A short while back, I was asked to show some of my older works from when I first started sculpting. I had to dig through some old photo archives, but I managed to unearth some gems that most of you have probably never seen (Though all of these were displayed on the internet at some point in time). It was interesting to look back on all these old works and see how far I’ve come. It was also cool to watch my development early on as I tried new subject matter and techniques.
I began sculpting in late 2001, with my first sculpture, Faygo the Sun Dragon. I still have this sculpt and just took these new photos as him, as the originals were before the days of digital (har) and have since been lost. He has gotten a bit beaten up over the years, so excuse his appearance in that respect. Faygo took me two weeks to sculpt (it would take me 2-3 days now). For being my first sculpt, he’s really not too bad! However, I don’t find him to be a true representation of my early work though because of the time I put into him. My other works were not that time intensive, as seen below in some of my smaller pieces.
Dragon*Con 2001 was the first time I displayed my work at a convention. I showed a few of my prints as all I did back then was drawing. After seeing a bunch of cool sculpture work at the show, my goal became to make a bunch of sculpture work to display at Dragon*Con in 2002. The Confrontation was my first BIG piece. I sculpted it in two pieces that could separate or join together. I remember thinking how COOL it was that I sculpted all the scales and feathers individually! Back then, I also used to experiment with a lot of items, like these champagne glasses. They were really difficult to make and completely impractical so I never continued down the glassware path. Still a unique piece from my past. All of these pieces went into the Dragon*Con art show; nothing sold!
I also created a TON of little sculptures that year to sell at my table. I think I had set a goal of 50 but ended up with like 30. Which is still an insane amount of work for a first year sculptor (and would be even now!) I found photos of most of them and some were absolutely atrocious! You can definitely tell where I was starting to run out of time and ideas as the convention was approaching. This lynx and gryphon were in the middle of the road, compared to the others. I didn’t develop strong texture skills for a VERY long time! I use to draw/etch everything with a needle which made everything looked so uniform.
The little albino dragons are still pretty cute! Instead of sculpting individual toes like I do now, I used to sculpt a wedge and just cut the fingers by splitting the clay with an xacto. Even though I shaped the fingers afterward, you could still tell my little shortcut very easily. A lot of my early scale work is VERY messy. I kept looking for shortcuts that didn’t exists. If you want the detail, you have to put in the time. No way around it!
I know I sold a few of these smaller sculptures at Dragon*Con that year, but most of them came home with me. Glad those first time rough sales didn’t get me down! Back then, online stores didn’t really exist for people like me. I did a lot of my sales through Live Journal and my personal website. It was before PayPal was widely accepted too so I still dealt in a lot of checks and money orders. Things are SO much easier and nicer these days with online sales!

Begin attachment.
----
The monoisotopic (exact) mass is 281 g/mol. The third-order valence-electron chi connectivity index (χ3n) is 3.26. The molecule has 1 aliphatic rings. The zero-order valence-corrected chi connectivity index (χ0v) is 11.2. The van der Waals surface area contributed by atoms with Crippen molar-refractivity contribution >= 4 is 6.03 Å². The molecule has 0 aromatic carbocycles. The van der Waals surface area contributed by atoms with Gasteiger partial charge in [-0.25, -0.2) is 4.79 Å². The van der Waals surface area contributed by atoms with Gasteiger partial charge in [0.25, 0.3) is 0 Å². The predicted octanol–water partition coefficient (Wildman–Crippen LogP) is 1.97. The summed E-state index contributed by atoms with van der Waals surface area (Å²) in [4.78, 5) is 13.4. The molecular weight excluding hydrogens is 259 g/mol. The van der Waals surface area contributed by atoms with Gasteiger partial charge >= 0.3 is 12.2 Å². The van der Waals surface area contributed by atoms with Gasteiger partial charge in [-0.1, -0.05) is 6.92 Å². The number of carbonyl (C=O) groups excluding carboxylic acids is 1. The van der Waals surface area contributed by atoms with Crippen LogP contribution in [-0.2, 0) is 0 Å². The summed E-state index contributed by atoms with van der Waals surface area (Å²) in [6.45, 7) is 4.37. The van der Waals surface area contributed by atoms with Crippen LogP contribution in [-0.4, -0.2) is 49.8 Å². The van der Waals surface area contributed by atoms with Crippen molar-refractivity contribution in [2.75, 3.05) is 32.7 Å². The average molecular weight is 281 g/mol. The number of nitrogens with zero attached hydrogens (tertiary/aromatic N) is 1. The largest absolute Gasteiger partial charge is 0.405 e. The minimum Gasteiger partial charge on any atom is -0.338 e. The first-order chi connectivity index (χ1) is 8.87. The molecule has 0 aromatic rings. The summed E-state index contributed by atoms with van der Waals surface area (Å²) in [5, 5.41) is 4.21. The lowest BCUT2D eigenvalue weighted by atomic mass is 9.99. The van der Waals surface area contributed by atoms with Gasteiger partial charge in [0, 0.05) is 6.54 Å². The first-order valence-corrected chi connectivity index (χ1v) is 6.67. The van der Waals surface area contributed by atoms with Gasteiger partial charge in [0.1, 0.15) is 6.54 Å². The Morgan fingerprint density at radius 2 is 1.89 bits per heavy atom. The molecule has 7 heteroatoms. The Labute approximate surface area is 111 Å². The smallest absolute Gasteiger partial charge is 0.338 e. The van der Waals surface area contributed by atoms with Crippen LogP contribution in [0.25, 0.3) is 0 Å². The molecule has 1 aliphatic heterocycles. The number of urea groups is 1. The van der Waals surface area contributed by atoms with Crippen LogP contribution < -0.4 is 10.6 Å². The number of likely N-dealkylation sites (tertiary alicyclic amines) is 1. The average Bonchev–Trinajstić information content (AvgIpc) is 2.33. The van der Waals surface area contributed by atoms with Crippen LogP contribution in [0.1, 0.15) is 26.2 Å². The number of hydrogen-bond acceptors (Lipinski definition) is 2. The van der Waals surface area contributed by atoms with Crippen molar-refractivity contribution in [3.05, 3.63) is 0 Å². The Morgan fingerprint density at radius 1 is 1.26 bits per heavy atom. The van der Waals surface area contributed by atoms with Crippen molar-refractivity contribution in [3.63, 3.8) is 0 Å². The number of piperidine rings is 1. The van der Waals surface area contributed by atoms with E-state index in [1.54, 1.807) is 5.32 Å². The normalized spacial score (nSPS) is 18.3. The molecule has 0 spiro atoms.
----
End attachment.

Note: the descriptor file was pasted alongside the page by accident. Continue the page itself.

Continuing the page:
When I came across the little butterfly dragon, I was shocked at the messy lines. I remember this being such a clean and pristine piece. I’ve definitely learned to control my line work and clean up my painting over the years. I still think this is such a sweet little sculpt. It’s something I would like to remake one day.
By the time 2005 rolled around, I had refined a lot of of my skills. Everything started to look a lot smoother. I was really obsessed with birds and gryphons and made a lot of neat figures around then. I also had an obsession with blacklight paint and ended up with these large gryphon busts. I think they were on an 8x10″ base so they were pretty big. My line work is a lot softer here so I must have discovered rubber tools around this time.
The little seahorse, I believe, was one of my first attempts at airbrushing as well as one of the first times doing a suspended pose. Ryo-Ohki was one of my earlier fan-works. You can see on both of these that I was starting to pay better attention to anatomy and form. I had a lot of “gumby” limbs early on. I think, for me, the hardest thing to look at in all these pieces is my complete lack of knowledge on color theory. I am a huge color nerd now and looking at all the poorly chosen colors and painting methods makes me cringe a bit. But also makes me proud of how far I’ve come.
Phoenix Rising is still a piece that I enjoy. It was the first time I achieved dynamic balancing. I can’t remember if I used Apoxie Sculpt back then, but I am fairly certain that tail is 100% sculpey, with thick wire inside. Needless to say, I hand delivered that one to the client.
For those people that get frustrated when looking at my current body of work, and feel you can never reach my skill level…YOU CAN! We all have to start somewhere. Skills take a long time to develop and strengthen. I am going on 14 years here and I still have PLENTY of learning and growing to do. It’s fun and educational to look back on where I started and to wonder what lies down the road ahead. Everything I have today did NOT come easy. I’ve spent most every day sculpting, painting, molding, and casting. I never stop because that is how you master your craft. Practice doesn’t make perfect, but it does make you better a little bit at a time. You can reach your goals. You just gotta keep swimming and don’t let anything or anyone drag you down.